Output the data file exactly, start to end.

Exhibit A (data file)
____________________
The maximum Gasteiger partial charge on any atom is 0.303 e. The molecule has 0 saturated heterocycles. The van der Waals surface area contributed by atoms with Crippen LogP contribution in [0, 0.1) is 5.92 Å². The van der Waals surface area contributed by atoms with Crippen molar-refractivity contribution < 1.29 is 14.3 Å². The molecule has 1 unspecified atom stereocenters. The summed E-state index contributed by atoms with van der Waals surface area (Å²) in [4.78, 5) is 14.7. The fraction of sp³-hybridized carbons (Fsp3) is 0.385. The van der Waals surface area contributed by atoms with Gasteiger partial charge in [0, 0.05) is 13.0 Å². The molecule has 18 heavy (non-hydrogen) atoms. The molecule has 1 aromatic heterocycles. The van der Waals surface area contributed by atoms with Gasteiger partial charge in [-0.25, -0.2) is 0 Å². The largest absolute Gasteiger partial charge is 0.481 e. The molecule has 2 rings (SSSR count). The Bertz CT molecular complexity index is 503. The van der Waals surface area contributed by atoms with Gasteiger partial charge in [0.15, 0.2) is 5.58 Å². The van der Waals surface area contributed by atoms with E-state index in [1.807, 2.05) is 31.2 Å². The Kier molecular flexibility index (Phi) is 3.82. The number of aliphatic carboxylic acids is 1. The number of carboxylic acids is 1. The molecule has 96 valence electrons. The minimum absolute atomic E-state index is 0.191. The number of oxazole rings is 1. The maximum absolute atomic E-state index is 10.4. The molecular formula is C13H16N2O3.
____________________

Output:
The maximum Gasteiger partial charge on any atom is 0.303 e. The molecule has 0 saturated heterocycles. The van der Waals surface area contributed by atoms with Crippen LogP contribution in [0, 0.1) is 5.92 Å². The van der Waals surface area contributed by atoms with Crippen molar-refractivity contribution < 1.29 is 14.3 Å². The molecule has 1 unspecified atom stereocenters. The summed E-state index contributed by atoms with van der Waals surface area (Å²) in [4.78, 5) is 14.7. The fraction of sp³-hybridized carbons (Fsp3) is 0.385. The van der Waals surface area contributed by atoms with Gasteiger partial charge in [0, 0.05) is 13.0 Å². The molecule has 18 heavy (non-hydrogen) atoms. The molecule has 1 aromatic heterocycles. The van der Waals surface area contributed by atoms with Gasteiger partial charge in [-0.25, -0.2) is 0 Å². The largest absolute Gasteiger partial charge is 0.481 e. The molecule has 2 rings (SSSR count). The Bertz CT molecular complexity index is 503. The van der Waals surface area contributed by atoms with Gasteiger partial charge in [0.15, 0.2) is 5.58 Å². The van der Waals surface area contributed by atoms with E-state index in [1.807, 2.05) is 31.2 Å². The Kier molecular flexibility index (Phi) is 3.82. The number of aliphatic carboxylic acids is 1. The number of carboxylic acids is 1. The molecule has 96 valence electrons. The minimum absolute atomic E-state index is 0.191. The number of oxazole rings is 1. The maximum absolute atomic E-state index is 10.4. The molecular formula is C13H16N2O3.